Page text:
Most of us would find it off-putting to imagine that there are many trillions of bacteria, viruses and fungi living in our body, invisible to the naked eye. But Richard Sprague, a Seattle-based software engineer, has dedicated years of his life -- and tested himself hundreds of times — to unravel their mysteries.
Sprague started his career at Apple in the 1990s, where he worked as a software engineer on an early version of what is now Apple TV. He left to form a media start-up, which was later acquired by Microsoft, where he remained for more than a decade.
At that point, Sprague started thinking about the next consumer technology breakthrough, which he could get in on early. And that led him to a surprising space: biology.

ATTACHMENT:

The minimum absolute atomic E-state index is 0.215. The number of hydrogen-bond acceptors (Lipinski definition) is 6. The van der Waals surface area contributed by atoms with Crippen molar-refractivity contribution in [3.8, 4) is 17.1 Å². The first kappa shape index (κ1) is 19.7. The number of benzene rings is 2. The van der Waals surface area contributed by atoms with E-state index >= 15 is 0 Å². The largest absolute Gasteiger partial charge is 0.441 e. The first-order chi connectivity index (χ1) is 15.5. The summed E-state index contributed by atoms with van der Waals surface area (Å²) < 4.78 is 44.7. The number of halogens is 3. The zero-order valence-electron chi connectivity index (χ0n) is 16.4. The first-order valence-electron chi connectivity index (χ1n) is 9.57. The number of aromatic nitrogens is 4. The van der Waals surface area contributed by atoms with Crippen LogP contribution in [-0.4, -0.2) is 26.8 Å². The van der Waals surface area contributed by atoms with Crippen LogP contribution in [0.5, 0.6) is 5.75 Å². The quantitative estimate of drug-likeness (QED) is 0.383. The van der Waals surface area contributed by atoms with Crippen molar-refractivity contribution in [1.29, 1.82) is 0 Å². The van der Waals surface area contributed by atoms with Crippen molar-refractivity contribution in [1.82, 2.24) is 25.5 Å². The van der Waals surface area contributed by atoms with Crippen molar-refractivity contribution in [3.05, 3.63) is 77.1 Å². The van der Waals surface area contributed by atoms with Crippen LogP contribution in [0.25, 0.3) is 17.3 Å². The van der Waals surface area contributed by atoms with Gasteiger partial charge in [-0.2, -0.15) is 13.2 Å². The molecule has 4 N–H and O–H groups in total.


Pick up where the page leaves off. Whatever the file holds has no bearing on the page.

More specifically, he stumbled upon to an emerging field of research known as the "microbiome." That can broadly be defined as "the entire community of microbes found in any specific place and time," said Jonathan Eisen, a microbiologist and professor at the University of California, Davis in California.
In recent years, Eisen and his peers in the scientific world have had tools at their disposal to better understand the microbiome, and figure out how it relates to human health and well-being.
Sprague isn't a scientist, but he's found his own way to help.